Most of the hypodermis of a rhabditid nematode such as Caenorhabditis elegans is a single syncytium. The size of this syncytium (as measured by body size) has evolved repeatedly in the rhabditid nematodes. Two cellular mechanisms are important in the evolution of body size: changes in the numbers of cells that fuse with the syncytium, and the extent of its acellular growth. Thus nematodes differ from mammals and other invertebrates in which body size evolution is caused by changes in cell number alone. The evolution of acellular syncytial growth in nematodes is also associated with changes in the ploidy of hypodermal nuclei. These nuclei are polyploid as a consequence of iterative rounds of endoreduplication, and this endocycle has evolved repeatedly. The association between acellular growth and endoreduplication is also seen in C. elegans mutations that interrupt transforming growth factor-β signaling and that result in dwarfism and deficiencies in hypodermal ploidy. The transforming growth factor-β pathway is a candidate for being involved in nematode body size evolution.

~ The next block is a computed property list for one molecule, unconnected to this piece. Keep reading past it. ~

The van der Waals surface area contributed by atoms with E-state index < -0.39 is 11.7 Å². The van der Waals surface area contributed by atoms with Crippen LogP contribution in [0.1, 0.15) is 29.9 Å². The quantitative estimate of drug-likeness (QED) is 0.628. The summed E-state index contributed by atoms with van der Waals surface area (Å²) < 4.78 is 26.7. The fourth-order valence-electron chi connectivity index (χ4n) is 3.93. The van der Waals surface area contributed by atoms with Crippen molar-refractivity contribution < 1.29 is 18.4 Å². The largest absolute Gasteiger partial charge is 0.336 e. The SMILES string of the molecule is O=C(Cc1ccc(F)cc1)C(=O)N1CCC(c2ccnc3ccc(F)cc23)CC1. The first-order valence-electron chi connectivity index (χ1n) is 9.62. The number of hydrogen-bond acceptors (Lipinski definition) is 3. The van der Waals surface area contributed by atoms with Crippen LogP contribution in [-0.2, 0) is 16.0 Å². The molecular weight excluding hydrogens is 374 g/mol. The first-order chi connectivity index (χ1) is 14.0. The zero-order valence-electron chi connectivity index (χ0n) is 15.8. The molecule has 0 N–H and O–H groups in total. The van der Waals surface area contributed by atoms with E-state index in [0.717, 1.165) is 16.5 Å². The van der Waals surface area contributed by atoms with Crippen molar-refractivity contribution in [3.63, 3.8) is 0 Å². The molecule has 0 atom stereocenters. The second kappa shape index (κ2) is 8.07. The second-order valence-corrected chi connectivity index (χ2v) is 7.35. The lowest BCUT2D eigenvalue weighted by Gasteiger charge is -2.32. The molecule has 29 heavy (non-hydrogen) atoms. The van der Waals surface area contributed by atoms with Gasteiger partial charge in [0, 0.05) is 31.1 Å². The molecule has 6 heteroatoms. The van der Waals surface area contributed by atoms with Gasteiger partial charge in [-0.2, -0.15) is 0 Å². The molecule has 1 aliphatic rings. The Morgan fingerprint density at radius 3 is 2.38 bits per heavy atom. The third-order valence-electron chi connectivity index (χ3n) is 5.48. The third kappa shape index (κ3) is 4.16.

|Original language||English (US)|
|Number of pages||6|
|Journal||Proceedings of the National Academy of Sciences of the United States of America|
|Publication status||Published - May 9 2000|
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